Snyder Family Band,
Building Bridges
(Mountain Roads, 2013)

Building Bridges is the Snyder Family's third CD on the Mountain Roads label. (I reviewed the others here on 6 June 2010 and 31 December 2011.) As on every one of their recordings, here color, spirit and joy spring up from the strings. Perhaps you will need to know that the Lexington, N.C.-based Snyders recorded their first album when guitarist Zebulon -- there's a grand Old Testament name for you -- was 14 and fiddler Samantha was 10. Though the singing betrayed their youth, their instrumental prowess transcended their years. (Their father Bud, on acoustic bass, is the third member of the band, and their mother Laine is an occasional vocal presence.) It felt downright disconcerting to hear such graceful playing when one knew it was coming from, not to put too fine a point on it, children.

Zeb and Samantha are still, as the old ballad says, young and daily growing. Bridges continues and builds on the sound at which they have excelled. It is Southern, acoustic, stringed and rooted, but it is not bluegrass. No banjo is to be found or heard, and the styles range over several genres, among them Western swing and jazz, not to mention gospel, pop and folk. The slide-guitar tour de force "Blue Bottle Blues," a cut that will fly out of the speakers at you, suggests that Zeb must be learning at least one portion of his craft from Leo Kottke. Elsewhere, the influences of Doc Watson and Chet Atkins, in each case fully absorbed, are evident in Zeb's picking. His song "Smoky Mountain Railway" could be a Watson tribute. One wishes Doc were around to cover it himself. Bridges' dozen cuts are both original and clunker-free.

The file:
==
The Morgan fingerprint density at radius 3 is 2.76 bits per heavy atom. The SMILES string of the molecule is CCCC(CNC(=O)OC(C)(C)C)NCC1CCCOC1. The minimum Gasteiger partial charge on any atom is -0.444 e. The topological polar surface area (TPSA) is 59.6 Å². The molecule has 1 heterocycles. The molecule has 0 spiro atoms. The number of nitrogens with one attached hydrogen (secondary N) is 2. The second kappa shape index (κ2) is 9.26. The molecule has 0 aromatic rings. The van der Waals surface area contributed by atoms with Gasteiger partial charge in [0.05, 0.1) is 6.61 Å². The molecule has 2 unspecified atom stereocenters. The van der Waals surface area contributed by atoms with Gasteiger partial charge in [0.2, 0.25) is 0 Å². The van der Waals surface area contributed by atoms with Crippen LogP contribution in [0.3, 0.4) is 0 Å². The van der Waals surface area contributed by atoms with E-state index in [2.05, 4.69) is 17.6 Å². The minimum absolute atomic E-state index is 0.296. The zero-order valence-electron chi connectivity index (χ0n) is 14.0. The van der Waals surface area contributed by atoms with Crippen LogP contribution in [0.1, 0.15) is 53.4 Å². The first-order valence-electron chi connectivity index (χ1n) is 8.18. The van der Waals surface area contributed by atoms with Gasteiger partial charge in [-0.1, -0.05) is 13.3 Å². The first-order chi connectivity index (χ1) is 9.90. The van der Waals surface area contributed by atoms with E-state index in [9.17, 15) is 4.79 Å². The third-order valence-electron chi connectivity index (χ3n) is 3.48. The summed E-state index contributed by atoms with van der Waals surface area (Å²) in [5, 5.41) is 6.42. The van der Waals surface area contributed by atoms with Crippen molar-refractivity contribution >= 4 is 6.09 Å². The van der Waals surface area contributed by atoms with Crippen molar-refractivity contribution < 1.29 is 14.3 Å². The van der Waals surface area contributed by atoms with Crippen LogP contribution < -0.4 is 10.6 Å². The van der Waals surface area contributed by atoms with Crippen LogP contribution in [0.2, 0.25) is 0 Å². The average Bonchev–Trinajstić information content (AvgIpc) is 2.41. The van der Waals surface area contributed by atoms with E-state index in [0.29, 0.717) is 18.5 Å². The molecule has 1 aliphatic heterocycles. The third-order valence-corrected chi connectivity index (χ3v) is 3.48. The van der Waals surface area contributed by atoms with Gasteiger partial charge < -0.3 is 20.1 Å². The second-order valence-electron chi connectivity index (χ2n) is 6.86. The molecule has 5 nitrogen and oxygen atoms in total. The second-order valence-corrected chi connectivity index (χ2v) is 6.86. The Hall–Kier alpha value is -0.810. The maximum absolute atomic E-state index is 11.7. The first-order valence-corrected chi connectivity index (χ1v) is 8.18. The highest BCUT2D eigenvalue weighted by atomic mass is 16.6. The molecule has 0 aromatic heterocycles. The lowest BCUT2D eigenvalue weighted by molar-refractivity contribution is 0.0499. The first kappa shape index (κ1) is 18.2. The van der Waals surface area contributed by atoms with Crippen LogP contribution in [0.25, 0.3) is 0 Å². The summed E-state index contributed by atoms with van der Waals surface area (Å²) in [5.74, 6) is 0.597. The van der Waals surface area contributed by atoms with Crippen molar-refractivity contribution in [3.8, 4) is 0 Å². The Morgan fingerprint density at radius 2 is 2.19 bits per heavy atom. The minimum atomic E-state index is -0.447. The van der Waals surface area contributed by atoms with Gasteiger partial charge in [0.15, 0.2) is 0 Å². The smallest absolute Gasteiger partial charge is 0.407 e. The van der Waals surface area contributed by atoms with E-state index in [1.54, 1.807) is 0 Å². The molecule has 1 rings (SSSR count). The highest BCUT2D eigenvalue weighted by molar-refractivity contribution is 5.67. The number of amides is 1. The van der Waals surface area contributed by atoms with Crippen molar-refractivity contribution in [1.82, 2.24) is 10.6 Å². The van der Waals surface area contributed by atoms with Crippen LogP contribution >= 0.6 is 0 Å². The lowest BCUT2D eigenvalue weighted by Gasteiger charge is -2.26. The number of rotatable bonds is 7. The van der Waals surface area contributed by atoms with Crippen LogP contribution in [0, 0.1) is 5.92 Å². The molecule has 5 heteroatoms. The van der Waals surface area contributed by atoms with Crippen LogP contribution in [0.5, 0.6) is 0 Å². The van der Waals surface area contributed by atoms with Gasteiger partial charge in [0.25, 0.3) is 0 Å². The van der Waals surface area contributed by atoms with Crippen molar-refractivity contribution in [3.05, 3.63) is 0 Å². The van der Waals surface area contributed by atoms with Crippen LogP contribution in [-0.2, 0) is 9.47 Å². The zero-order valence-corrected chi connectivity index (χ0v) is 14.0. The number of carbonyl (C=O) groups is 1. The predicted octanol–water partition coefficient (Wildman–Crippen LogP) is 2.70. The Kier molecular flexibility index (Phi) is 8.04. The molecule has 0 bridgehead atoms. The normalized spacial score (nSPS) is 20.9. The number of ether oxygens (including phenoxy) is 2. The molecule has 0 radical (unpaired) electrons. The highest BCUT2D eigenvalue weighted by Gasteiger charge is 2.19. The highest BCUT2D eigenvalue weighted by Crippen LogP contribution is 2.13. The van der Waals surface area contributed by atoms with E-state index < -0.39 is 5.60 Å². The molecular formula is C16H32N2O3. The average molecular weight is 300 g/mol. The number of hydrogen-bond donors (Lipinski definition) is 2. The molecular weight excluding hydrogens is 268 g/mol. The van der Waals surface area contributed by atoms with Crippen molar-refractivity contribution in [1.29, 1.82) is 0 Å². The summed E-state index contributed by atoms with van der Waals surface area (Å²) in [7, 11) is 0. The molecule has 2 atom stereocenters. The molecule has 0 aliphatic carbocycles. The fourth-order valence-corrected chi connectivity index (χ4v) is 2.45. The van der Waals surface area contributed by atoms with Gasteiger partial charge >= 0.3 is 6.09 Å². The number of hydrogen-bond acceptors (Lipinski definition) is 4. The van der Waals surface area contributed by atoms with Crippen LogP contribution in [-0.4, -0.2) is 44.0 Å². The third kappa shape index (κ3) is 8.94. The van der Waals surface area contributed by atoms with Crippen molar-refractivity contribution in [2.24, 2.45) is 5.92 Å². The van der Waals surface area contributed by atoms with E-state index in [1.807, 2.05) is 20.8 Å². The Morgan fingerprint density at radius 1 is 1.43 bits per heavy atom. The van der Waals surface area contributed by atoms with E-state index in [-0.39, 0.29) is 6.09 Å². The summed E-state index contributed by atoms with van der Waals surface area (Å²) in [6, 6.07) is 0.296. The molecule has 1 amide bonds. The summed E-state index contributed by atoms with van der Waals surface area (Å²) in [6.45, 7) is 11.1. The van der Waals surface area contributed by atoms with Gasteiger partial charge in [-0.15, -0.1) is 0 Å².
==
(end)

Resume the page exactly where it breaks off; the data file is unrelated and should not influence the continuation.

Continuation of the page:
How can performers this young sound this good? The only possible answer is no answer at all: it's the mystery of innate talent, though one does not doubt that the Snyders combine that with a lot of scrupulous practice and hard work.

As it should, maturity and experience -- still relative given their still-tender ages -- expand and deepen their music with each successive recorded outing. Perhaps Bridges is the first that one can hear without being pestered by stray thoughts of their youth. Not that, judged solely from their merits, they were ever really a novelty act. Bridges does feel like more than one step onward, however. It's smart, tuneful, at moments -- especially in the instrumentals -- downright exhilarating. Is this scary or what?

music review by
Jerome Clark

13 July 2013

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